First you take a traditional physical industry, and make it digital. Walmart turns to Amazon. Taxis turn to Ubers. Next, you take the digital environment -- online shopping, expense management software, maps and navigation -- and re-instantiate it back into the physical world. This is how you get weird results like augmented commerce, where retail locations of physical stuff grow augmented reality overlays to create omni-channel data tracking for a company's AI. Take for example Walgreens rolling out Cooler Screens digital windows for its shopping venues. The monitors replace fridge doors, displaying products in an idealized state, with (potentially dynamic) digital prices prominently designed. You are interacting with an app, or maybe a website, on a door behind which lies the ice-cream you want to buy. Let's repeat that. A website is in front of you, an ice-cream is an inch behind the website, the website watches you with cameras, records your reactions, advertises things at you, and sends everything to the cloud. Enjoy your online in-store experience!
Or let's take transportation. There are the digital upstarts, arbitraging a phone's GPS to deliver mobility with greater precision than a human transaction. From Waymo, Ofo, Lyft, Uber and Lime littering our phones with icons of summonable critters, to manufacturers like Citroen creating mobile-app connected vehicles like the Ami One, transport is mobile and on-demand. So what's the next meta game? Check out CityMapper, a mere-mortal mapping application focused on beating Google and Apple at giving directions for city travel. The app is not original, but well executed. It charts out public, private and pedestrian modes of getting from here to there with time estimates, and does so locally on a device, which means no internet connection required. After acquiring a userbase for aggregated directions, they are now launching aggregated transportation through a subscription offer called Pass. This physical card costs £30 per week, and includes public transportation, bikes, and ride-sharing, with loyalty points on top. Here is an instantiated financial products that sits on top of abstracted digital infrastructure.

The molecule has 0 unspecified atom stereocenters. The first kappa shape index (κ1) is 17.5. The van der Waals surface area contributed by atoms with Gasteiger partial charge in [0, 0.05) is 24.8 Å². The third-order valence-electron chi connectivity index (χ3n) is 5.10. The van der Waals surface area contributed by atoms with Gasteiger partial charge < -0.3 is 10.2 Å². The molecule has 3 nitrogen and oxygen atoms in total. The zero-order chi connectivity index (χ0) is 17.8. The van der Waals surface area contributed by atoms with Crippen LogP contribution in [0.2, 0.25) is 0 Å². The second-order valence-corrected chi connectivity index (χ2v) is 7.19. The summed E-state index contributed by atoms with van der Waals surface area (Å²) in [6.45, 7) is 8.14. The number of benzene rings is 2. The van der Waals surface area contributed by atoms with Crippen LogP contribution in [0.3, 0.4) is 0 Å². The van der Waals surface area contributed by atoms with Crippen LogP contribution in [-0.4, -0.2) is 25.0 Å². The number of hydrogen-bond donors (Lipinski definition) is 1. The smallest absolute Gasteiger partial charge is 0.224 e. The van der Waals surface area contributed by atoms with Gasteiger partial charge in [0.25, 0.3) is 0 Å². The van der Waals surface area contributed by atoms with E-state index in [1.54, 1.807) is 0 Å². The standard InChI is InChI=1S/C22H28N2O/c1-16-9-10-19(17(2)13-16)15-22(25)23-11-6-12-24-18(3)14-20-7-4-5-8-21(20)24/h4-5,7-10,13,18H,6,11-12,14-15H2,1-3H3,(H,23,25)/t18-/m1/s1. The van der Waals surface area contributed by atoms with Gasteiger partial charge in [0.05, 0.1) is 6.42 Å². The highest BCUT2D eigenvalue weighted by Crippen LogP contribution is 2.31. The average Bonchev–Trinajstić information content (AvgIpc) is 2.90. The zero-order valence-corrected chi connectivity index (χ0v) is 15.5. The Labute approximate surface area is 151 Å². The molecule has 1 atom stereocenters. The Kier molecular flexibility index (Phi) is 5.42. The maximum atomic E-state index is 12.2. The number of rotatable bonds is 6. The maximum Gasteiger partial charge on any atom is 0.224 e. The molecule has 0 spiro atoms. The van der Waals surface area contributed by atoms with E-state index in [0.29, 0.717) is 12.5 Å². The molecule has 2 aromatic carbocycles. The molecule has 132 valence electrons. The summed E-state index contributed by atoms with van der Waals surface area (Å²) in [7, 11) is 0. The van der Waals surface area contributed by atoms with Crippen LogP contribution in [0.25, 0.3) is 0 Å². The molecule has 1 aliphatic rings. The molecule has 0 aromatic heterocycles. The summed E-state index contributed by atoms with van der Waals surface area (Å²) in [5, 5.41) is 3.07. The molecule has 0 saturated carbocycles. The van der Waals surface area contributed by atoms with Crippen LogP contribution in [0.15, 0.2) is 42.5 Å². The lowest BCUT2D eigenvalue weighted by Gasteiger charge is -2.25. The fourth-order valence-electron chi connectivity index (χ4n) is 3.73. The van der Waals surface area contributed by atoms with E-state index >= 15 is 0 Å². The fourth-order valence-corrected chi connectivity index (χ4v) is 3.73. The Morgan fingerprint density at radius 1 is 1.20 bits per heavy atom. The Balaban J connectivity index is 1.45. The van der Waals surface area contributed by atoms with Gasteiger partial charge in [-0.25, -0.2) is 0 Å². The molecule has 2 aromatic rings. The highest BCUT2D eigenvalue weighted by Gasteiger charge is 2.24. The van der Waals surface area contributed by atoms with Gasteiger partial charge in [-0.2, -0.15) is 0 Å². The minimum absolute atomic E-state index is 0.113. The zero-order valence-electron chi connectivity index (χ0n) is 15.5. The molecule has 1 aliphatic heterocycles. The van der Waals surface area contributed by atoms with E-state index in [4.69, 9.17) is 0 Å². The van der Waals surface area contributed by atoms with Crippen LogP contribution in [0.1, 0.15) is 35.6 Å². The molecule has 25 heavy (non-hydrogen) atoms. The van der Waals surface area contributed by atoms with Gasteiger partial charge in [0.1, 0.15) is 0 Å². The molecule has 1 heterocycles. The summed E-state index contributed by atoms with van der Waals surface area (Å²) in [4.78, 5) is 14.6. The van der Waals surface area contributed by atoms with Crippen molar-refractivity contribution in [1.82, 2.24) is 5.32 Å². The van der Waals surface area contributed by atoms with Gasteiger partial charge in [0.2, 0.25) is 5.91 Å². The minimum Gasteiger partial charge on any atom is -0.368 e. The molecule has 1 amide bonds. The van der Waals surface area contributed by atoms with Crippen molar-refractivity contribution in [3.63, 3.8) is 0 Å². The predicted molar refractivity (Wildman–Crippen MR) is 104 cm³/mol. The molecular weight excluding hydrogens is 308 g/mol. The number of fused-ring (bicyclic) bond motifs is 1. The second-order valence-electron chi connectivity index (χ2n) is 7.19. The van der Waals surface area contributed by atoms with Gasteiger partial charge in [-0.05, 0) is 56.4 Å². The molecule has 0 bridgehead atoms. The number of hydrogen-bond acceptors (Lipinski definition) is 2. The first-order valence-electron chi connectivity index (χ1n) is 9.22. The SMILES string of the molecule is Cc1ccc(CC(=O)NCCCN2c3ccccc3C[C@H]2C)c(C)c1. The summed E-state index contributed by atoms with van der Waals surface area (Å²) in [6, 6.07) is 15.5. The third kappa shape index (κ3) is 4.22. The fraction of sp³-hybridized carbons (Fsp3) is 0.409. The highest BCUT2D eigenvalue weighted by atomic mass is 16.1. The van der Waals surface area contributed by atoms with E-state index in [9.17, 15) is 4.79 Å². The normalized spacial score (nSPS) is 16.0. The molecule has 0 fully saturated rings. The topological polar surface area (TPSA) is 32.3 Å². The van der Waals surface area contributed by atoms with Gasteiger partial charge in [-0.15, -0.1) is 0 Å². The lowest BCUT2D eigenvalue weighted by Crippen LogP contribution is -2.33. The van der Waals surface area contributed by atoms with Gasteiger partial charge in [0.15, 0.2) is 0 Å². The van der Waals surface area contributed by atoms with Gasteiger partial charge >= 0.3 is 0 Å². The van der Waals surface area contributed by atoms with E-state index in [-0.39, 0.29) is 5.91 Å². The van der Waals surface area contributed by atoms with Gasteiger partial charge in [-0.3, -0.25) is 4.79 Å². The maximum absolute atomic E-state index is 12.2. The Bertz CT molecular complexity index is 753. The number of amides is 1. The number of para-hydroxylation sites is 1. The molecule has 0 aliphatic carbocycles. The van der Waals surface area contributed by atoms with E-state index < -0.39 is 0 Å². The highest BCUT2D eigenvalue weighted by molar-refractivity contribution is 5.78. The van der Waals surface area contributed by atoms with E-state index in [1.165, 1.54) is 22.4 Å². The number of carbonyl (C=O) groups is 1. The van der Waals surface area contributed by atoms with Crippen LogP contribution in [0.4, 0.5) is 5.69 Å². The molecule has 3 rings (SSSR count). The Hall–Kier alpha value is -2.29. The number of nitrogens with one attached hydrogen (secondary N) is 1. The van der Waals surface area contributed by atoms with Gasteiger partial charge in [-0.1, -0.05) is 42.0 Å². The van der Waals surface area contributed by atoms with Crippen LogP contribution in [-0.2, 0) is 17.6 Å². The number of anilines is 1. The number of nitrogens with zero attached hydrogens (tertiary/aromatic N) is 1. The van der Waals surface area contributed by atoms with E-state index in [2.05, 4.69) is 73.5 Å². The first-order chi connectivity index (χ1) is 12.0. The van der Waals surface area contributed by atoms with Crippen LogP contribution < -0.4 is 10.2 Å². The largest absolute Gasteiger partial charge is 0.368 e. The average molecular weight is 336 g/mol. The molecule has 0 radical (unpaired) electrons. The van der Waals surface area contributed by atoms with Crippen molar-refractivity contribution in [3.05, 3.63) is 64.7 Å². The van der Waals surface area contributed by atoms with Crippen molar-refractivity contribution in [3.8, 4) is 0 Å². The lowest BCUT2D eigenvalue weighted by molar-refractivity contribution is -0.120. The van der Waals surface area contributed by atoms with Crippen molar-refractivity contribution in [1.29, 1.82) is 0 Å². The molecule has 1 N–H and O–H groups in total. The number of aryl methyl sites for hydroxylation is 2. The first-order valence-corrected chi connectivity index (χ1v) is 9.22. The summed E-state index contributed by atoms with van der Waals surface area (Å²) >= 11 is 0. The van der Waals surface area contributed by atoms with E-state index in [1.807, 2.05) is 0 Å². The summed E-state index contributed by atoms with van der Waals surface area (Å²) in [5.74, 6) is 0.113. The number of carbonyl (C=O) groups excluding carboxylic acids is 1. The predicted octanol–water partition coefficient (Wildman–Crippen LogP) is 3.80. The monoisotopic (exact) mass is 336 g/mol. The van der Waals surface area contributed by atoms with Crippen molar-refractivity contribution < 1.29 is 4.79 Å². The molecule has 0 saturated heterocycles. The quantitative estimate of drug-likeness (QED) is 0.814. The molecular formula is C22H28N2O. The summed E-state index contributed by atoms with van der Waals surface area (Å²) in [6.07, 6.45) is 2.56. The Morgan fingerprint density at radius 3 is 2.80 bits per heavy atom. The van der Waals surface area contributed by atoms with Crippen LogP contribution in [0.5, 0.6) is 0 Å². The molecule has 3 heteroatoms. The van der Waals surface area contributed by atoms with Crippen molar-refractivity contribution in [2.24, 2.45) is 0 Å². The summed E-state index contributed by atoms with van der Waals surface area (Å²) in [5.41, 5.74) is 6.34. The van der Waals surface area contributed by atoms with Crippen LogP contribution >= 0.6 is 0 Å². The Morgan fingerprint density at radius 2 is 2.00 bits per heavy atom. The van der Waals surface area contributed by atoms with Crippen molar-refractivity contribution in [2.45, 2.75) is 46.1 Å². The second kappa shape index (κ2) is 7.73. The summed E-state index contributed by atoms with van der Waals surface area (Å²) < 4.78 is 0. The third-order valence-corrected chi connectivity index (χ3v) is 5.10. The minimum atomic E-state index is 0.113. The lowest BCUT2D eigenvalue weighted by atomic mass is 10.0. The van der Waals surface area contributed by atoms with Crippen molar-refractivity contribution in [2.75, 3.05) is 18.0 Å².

Another Silicon Valley favorite is fintech start-up Brex. It provides a corporate credit card for small business, which consolidates spending and expenses across the entire organization and leverages existing corporate spending behavior to offer higher credit limits. It's never been easier to give WeWork employees their own spending account, and track just how much Starbucks they drink. The interesting thing about Brex isn't that it's a card -- banks know how to issue credit to businesses, despite what the startup may tell you. The interesting thing is that the expense management software for the business owner is the primary proposition (we think), leveraging modern data aggregation into expense management and credit permissioning. The accounting industry got digitized (e.g., Wave and Quicken), and now is instantiating itself back in our physical world through a smart card and financial product. This opportunity to bridge software into the physical world with finance, and payments in particular, is an area we are are thrilled to see develop further.